Taylor's four siblings, Alex[?], Livingston[?], Hugh[?] and Kate[?] were also musicians with recorded albums. Their father was a medical professor at the University of North Carolina[?]. James Taylor first learned the cello as a child, then switched to the guitar in 1960. While attending a prep school in Massachusetts, Taylor met Danny Kortchmar[?] at Martha's Vineyard and the two began playing folk music together. After dropping out of school, James formed a band with his brother, Alex, then committed himself to a psychiatric hospital in Massachusetts due to depression. He earned a high school diploma while in the asylum, then left and formed a band called the Flying Machine with Kortchmar and Joel O'Brien[?]. The band was signed to Rainy Day Records[?] and released one single, "Brighten Your Night with My Day"/"Night Owl"; the song was not a success.
After the Flying Machine broke up, Taylor became addicted to heroin and moved to London, England. He was signed to Apple Records after sending a demo tape to Peter Asher[?] (of Peter & Gordon) and released his debut album, James Taylor[?]. The album did not sell terribly well and Taylor's addiction worsened. Moving back to the United States, Taylor checked into a hospital in Massachusetts to try and kick the habit. By 1969, he was well enough to perform live in Los Angeles but then broke both hands in a motorcycle accident.
Once recovering, Taylor signed to Warner Brothers Records[?] and moved to California, keeping Peter Asher as his manager and record producer. His second album, Sweet Baby James[?], was a massive success, buoyed by the single "Fire and Rain[?]", a song about his experience in an asylum. Both the single and the album were massively successful, bring Taylor's first album and the single "Carolina on my Mind" back onto the charts. Taylor worked with Dennis Wilson[?] (of the Beach Boys) on a film, Two-Lane Blacktop[?] but this was unsuccessful at the time. 1971 saw the release of Mud Slide Slim and the Blue Horizon[?], another hit album. He won a Grammy Award for "You've Got a Friend".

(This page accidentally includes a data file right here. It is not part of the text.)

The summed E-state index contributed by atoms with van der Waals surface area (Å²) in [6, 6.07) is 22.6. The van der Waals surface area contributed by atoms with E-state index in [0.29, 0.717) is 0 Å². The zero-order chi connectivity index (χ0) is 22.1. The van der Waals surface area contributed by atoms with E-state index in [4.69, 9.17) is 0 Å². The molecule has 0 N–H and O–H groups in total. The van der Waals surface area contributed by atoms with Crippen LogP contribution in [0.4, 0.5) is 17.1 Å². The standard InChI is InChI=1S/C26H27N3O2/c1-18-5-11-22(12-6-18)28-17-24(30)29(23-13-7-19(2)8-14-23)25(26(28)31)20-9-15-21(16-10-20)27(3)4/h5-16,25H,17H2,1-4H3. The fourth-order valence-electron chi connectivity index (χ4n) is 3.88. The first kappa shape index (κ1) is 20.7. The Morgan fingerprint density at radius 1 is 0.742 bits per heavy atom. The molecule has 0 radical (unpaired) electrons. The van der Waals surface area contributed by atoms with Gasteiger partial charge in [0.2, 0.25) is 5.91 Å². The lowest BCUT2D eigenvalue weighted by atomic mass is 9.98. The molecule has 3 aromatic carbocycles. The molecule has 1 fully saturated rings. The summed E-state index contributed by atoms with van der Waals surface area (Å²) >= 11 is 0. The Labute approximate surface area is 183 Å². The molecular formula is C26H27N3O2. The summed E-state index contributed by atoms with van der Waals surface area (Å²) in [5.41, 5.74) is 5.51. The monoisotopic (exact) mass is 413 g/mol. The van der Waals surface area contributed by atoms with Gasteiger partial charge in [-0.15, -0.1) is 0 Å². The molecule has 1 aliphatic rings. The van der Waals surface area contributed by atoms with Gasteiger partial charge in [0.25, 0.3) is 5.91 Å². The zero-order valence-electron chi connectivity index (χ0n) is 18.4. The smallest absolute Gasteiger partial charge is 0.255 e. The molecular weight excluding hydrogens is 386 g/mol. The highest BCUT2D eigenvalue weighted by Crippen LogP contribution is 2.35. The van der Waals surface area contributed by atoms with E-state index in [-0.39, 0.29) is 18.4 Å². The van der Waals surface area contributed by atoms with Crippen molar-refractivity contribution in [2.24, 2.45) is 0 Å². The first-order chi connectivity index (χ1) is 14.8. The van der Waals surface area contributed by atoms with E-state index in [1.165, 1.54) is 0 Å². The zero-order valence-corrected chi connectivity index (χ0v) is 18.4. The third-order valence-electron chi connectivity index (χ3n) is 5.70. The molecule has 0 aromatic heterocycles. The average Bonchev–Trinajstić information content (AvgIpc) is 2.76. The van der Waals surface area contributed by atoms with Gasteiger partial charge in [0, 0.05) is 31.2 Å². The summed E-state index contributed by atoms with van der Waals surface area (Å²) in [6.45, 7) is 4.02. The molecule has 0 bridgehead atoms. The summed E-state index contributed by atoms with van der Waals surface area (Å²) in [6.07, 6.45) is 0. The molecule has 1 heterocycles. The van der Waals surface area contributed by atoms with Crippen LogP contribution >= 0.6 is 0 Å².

In 1972 (see 1972 in music), Taylor returned with One Man Dog[?] and married Carly Simon, another singer/songwriter. His next album, 1974's Walking Man[?] was a disappointment but the following one, Gorilla[?], was a success, partially because of a successful single, a cover of Marvin Gaye's "How Sweet It Is (To Be Loved by You)". This was followed by In the Pocket[?] in 1976, and then a Greatest Hits album that included some rerecordings of Apple Records-era material. It became a huge hit.
After collaborating with Art Garfunkel and briefly working with Broadway, Taylor took a two-year break, reappearing in 1979 with Flag[?]. The album was a success, though there were no hit singles from it. Taylor also performed at the No Nukes[?] concert in Madison Square Gardens, then appeared on the album and film from the concert.
Taylor began touring regularly, though his studio recordings became more spread out. He won a third Grammy for Best Recording for Children[?] in 1981 for his song "Jelly Man Kelly" off In Harmony 2[?]. Several albums and tours followed in the 1980s, though Taylor was no longer widely popular and his reviews were more hit-and-miss than previously.
In the late 80s and 1990s, Taylor began touring more frequently overseas and releasing a few more albums. In spite of his waning popularity, Taylor's thirteenth album, New Moon Shine[?], went platinum in 1991. finally, he won a fourth Grammy for Best Pop Album[?] in 1998 for Hourglass[?].